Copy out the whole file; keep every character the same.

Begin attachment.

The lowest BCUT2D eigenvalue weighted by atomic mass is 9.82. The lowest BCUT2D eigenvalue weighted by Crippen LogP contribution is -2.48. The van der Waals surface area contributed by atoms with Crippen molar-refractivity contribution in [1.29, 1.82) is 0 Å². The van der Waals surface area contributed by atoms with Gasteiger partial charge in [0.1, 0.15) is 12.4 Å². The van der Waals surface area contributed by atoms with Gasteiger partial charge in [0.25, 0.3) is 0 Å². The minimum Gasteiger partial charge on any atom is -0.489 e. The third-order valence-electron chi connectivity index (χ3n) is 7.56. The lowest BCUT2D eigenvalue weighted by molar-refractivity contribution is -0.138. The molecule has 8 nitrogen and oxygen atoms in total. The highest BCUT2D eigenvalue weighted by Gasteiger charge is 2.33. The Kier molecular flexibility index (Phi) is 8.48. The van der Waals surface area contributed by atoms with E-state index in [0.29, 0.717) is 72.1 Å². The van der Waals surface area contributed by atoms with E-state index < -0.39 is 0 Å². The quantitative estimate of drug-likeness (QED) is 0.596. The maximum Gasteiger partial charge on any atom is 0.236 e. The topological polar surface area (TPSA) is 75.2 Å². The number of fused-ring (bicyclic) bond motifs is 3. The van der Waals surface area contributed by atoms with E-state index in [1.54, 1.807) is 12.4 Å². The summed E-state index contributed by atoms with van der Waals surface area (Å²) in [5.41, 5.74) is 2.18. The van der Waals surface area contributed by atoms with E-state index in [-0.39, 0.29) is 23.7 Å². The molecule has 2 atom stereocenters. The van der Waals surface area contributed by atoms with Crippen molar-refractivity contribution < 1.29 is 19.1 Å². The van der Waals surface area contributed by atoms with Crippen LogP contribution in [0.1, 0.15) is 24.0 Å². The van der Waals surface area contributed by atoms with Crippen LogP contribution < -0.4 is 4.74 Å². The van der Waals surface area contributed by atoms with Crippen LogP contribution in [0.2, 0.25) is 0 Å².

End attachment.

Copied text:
The lowest BCUT2D eigenvalue weighted by atomic mass is 9.82. The lowest BCUT2D eigenvalue weighted by Crippen LogP contribution is -2.48. The van der Waals surface area contributed by atoms with Crippen molar-refractivity contribution in [1.29, 1.82) is 0 Å². The van der Waals surface area contributed by atoms with Gasteiger partial charge in [0.1, 0.15) is 12.4 Å². The van der Waals surface area contributed by atoms with Gasteiger partial charge in [0.25, 0.3) is 0 Å². The minimum Gasteiger partial charge on any atom is -0.489 e. The third-order valence-electron chi connectivity index (χ3n) is 7.56. The lowest BCUT2D eigenvalue weighted by molar-refractivity contribution is -0.138. The molecule has 8 nitrogen and oxygen atoms in total. The highest BCUT2D eigenvalue weighted by Gasteiger charge is 2.33. The Kier molecular flexibility index (Phi) is 8.48. The van der Waals surface area contributed by atoms with E-state index in [0.29, 0.717) is 72.1 Å². The van der Waals surface area contributed by atoms with E-state index < -0.39 is 0 Å². The quantitative estimate of drug-likeness (QED) is 0.596. The maximum Gasteiger partial charge on any atom is 0.236 e. The topological polar surface area (TPSA) is 75.2 Å². The number of fused-ring (bicyclic) bond motifs is 3. The van der Waals surface area contributed by atoms with E-state index in [1.54, 1.807) is 12.4 Å². The summed E-state index contributed by atoms with van der Waals surface area (Å²) in [5.41, 5.74) is 2.18. The van der Waals surface area contributed by atoms with E-state index in [-0.39, 0.29) is 23.7 Å². The molecule has 2 atom stereocenters. The van der Waals surface area contributed by atoms with Crippen molar-refractivity contribution < 1.29 is 19.1 Å². The van der Waals surface area contributed by atoms with Crippen LogP contribution in [0.1, 0.15) is 24.0 Å². The van der Waals surface area contributed by atoms with Crippen LogP contribution < -0.4 is 4.74 Å². The van der Waals surface area contributed by atoms with Crippen LogP contribution in [0.2, 0.25) is 0 Å².